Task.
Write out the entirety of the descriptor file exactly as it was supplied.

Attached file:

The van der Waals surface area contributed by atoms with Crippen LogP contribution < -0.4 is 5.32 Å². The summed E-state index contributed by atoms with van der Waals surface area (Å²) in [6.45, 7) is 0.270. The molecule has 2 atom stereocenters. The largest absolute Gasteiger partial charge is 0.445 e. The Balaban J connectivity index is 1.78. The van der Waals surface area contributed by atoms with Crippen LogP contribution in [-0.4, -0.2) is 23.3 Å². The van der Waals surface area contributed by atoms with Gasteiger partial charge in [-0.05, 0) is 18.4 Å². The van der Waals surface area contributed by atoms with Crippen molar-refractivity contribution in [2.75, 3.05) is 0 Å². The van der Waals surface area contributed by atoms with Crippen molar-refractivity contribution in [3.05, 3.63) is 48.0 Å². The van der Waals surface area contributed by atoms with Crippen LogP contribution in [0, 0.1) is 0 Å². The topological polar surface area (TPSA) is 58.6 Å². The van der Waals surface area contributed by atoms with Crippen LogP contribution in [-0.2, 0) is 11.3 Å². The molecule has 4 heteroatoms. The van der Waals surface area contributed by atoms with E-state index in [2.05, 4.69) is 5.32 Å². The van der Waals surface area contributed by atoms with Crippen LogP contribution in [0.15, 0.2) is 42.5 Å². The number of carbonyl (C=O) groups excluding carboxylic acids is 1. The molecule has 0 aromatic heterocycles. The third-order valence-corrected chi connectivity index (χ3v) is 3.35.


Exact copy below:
The van der Waals surface area contributed by atoms with Crippen LogP contribution < -0.4 is 5.32 Å². The summed E-state index contributed by atoms with van der Waals surface area (Å²) in [6.45, 7) is 0.270. The molecule has 2 atom stereocenters. The largest absolute Gasteiger partial charge is 0.445 e. The Balaban J connectivity index is 1.78. The van der Waals surface area contributed by atoms with Crippen LogP contribution in [-0.4, -0.2) is 23.3 Å². The van der Waals surface area contributed by atoms with Gasteiger partial charge in [-0.05, 0) is 18.4 Å². The van der Waals surface area contributed by atoms with Crippen molar-refractivity contribution in [2.75, 3.05) is 0 Å². The van der Waals surface area contributed by atoms with Crippen molar-refractivity contribution in [3.05, 3.63) is 48.0 Å². The van der Waals surface area contributed by atoms with Crippen LogP contribution in [0, 0.1) is 0 Å². The topological polar surface area (TPSA) is 58.6 Å². The van der Waals surface area contributed by atoms with Crippen LogP contribution in [-0.2, 0) is 11.3 Å². The molecule has 4 heteroatoms. The van der Waals surface area contributed by atoms with E-state index in [2.05, 4.69) is 5.32 Å². The van der Waals surface area contributed by atoms with Crippen LogP contribution in [0.15, 0.2) is 42.5 Å². The number of carbonyl (C=O) groups excluding carboxylic acids is 1. The molecule has 0 aromatic heterocycles. The third-order valence-corrected chi connectivity index (χ3v) is 3.35.